China aide says Dalai Lama asserting reincarnation may end with him is 'blasphemy'

(Photo: REUTERS / Navesh Chitrakar)A Tibetan man carries a portrait of exiled Tibetan spiritual leader, the Dalai Lama, during the function organised to mark "Losar" or the Tibetan New Year at a Tibetan Refugee Camp in Lalitpur February 19, 2015.

A Chinese Communist Party official is asserting that the exiled Tibetan Buddhist leader, the 79-year-old Dalai Lama, is losing influence while insisting he is betraying his religion by saying he will not reincarnate at this death.

Speaking at the sidelines of a yearly legislature meeting, Tibet regional assembly leader Padma Choling insisted that religion and history "ought to be respected" in terms of reincarnation.

As China's all powerful Communist Party officially espouses atheism one of its senior officials sounding off on life after death has drawn widespread attention.

A senior political advisor said March 11 that the reincarnation of the Dalai Lama has to be endorsed by the Chinese government rather than himself, criticizing him for "dual betrayal" to both his motherland and his faith.

"The reincarnation of the Dalai Lama has to be endorsed by the central government, not by any other sides including the Dalai Lama himself," said Zhu Weiqun, the State-run Xinhua News agency reported.

Zhu is head of the Ethnic and Religious Affairs Committee of the National Committee of the Chinese People's Political Consultative Conference, the national political advisory body.

"It's not up to the Dalai Lama," said Choling, chairman of the Standing Committee of the Tibet Autonomous Regional People's Congress, after a panel discussion with other Tibetan lawmakers in Beijing.

Choling referred to an earlier pronouncement of the 14th Dalai Lama, who in December said his traditional religious role should cease with his death, if his successor turns out to be weak.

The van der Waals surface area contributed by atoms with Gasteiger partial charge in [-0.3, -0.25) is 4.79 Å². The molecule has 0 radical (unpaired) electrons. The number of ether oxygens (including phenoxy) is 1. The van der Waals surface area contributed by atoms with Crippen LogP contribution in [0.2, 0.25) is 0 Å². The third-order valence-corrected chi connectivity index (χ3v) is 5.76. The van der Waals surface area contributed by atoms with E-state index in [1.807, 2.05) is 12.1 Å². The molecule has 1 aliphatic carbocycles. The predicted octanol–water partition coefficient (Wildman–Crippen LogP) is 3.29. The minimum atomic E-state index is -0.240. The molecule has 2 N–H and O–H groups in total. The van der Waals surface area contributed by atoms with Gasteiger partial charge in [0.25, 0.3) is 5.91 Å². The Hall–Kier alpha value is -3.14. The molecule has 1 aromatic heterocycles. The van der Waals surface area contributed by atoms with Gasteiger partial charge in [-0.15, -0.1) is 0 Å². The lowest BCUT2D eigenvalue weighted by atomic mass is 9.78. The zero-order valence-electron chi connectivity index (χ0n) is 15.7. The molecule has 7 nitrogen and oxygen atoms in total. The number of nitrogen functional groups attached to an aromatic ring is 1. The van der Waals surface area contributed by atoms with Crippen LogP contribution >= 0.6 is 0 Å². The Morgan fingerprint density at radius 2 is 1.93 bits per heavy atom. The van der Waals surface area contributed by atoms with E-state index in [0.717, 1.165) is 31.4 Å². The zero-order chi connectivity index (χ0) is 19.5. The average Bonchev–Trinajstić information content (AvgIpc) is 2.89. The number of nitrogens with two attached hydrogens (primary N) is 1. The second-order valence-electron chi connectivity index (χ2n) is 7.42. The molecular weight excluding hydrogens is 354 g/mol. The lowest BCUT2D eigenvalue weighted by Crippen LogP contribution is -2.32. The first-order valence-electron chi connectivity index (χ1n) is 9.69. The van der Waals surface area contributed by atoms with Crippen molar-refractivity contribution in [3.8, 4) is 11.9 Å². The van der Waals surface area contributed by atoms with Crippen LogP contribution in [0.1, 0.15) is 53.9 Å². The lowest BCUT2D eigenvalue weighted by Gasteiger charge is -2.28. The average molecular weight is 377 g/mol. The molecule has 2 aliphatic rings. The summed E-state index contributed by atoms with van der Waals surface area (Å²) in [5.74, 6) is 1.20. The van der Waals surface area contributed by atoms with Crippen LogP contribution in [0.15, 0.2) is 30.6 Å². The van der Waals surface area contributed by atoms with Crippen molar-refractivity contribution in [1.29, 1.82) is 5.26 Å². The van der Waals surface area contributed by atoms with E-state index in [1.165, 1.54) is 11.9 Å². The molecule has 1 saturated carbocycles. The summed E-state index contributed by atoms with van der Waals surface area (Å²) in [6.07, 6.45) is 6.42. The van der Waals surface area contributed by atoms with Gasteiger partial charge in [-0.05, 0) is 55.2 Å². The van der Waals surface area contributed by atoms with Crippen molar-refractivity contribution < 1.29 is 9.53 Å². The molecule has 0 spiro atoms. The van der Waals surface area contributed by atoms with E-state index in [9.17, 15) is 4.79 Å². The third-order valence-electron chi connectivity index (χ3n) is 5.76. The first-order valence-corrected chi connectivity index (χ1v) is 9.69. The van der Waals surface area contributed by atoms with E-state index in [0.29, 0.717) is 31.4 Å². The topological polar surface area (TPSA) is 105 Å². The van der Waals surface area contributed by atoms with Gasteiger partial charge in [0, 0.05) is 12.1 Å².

The Dalai Lama, who fled Tibet in 1959 after the Communist Party seized control of the region, had said such a successor would only bring shame to the position of leaders of Tibet's Buddhists.

"If a weak Dalai Lama comes along, then it will just disgrace the Dalai Lama," he said.

For Choling, upsetting the tradition would not only send instability in Tibet, but also disrupt the reincarnation system that "has been honored for hundreds of years in Tibet."

"What he claimed is blasphemy against the Tibetan Buddhism," the official said.

"If he says no reincarnation, then no reincarnation? Impossible. Nobody in Tibetan Buddhism would agree to that," he noted, the Times of India reported. "We must respect history, respect and not profane Tibetan Buddhism."

The official insisted that the reincarnation should be approved by the Communist Party.

At present, the party-backed Panchen Lama is the de facto spiritual leader of Tibet, but many followers of Tibetan Buddhism do not recognize him since the Chinese government installed him instead of the one appointed by the Dalai Lama.

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